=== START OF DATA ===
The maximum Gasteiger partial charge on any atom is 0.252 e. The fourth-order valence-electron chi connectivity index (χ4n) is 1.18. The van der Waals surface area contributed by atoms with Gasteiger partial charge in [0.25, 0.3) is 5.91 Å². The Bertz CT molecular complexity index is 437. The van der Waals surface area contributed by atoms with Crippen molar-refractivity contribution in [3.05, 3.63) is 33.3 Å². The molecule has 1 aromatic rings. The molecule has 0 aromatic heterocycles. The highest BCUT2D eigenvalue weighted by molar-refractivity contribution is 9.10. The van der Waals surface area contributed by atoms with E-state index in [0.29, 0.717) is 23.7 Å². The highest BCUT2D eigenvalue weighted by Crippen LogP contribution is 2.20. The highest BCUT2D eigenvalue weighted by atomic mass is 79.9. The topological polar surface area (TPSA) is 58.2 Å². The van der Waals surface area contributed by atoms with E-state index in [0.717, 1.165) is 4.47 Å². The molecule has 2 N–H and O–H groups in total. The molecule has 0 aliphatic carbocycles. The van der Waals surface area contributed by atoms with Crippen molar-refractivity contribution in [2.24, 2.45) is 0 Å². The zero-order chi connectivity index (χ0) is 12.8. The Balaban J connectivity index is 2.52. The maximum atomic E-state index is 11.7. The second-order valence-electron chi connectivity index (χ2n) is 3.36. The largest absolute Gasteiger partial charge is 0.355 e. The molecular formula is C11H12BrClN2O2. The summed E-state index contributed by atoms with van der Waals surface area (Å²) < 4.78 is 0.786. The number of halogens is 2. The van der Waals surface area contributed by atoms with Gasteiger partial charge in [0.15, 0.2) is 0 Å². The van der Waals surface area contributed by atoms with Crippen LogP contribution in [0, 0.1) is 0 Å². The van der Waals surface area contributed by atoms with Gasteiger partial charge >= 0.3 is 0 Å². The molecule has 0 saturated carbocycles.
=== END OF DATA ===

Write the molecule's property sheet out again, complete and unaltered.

The maximum Gasteiger partial charge on any atom is 0.252 e. The fourth-order valence-electron chi connectivity index (χ4n) is 1.18. The van der Waals surface area contributed by atoms with Gasteiger partial charge in [0.25, 0.3) is 5.91 Å². The Bertz CT molecular complexity index is 437. The van der Waals surface area contributed by atoms with Crippen molar-refractivity contribution in [3.05, 3.63) is 33.3 Å². The molecule has 1 aromatic rings. The molecule has 0 aromatic heterocycles. The highest BCUT2D eigenvalue weighted by molar-refractivity contribution is 9.10. The van der Waals surface area contributed by atoms with E-state index in [0.29, 0.717) is 23.7 Å². The highest BCUT2D eigenvalue weighted by Crippen LogP contribution is 2.20. The highest BCUT2D eigenvalue weighted by atomic mass is 79.9. The topological polar surface area (TPSA) is 58.2 Å². The van der Waals surface area contributed by atoms with E-state index in [0.717, 1.165) is 4.47 Å². The molecule has 2 N–H and O–H groups in total. The molecule has 0 aliphatic carbocycles. The van der Waals surface area contributed by atoms with Crippen molar-refractivity contribution in [2.24, 2.45) is 0 Å². The zero-order chi connectivity index (χ0) is 12.8. The Balaban J connectivity index is 2.52. The maximum atomic E-state index is 11.7. The second-order valence-electron chi connectivity index (χ2n) is 3.36. The largest absolute Gasteiger partial charge is 0.355 e. The molecular formula is C11H12BrClN2O2. The summed E-state index contributed by atoms with van der Waals surface area (Å²) < 4.78 is 0.786. The number of halogens is 2. The van der Waals surface area contributed by atoms with Gasteiger partial charge in [0.15, 0.2) is 0 Å². The van der Waals surface area contributed by atoms with Crippen LogP contribution in [0, 0.1) is 0 Å². The van der Waals surface area contributed by atoms with Gasteiger partial charge >= 0.3 is 0 Å². The molecule has 0 saturated carbocycles.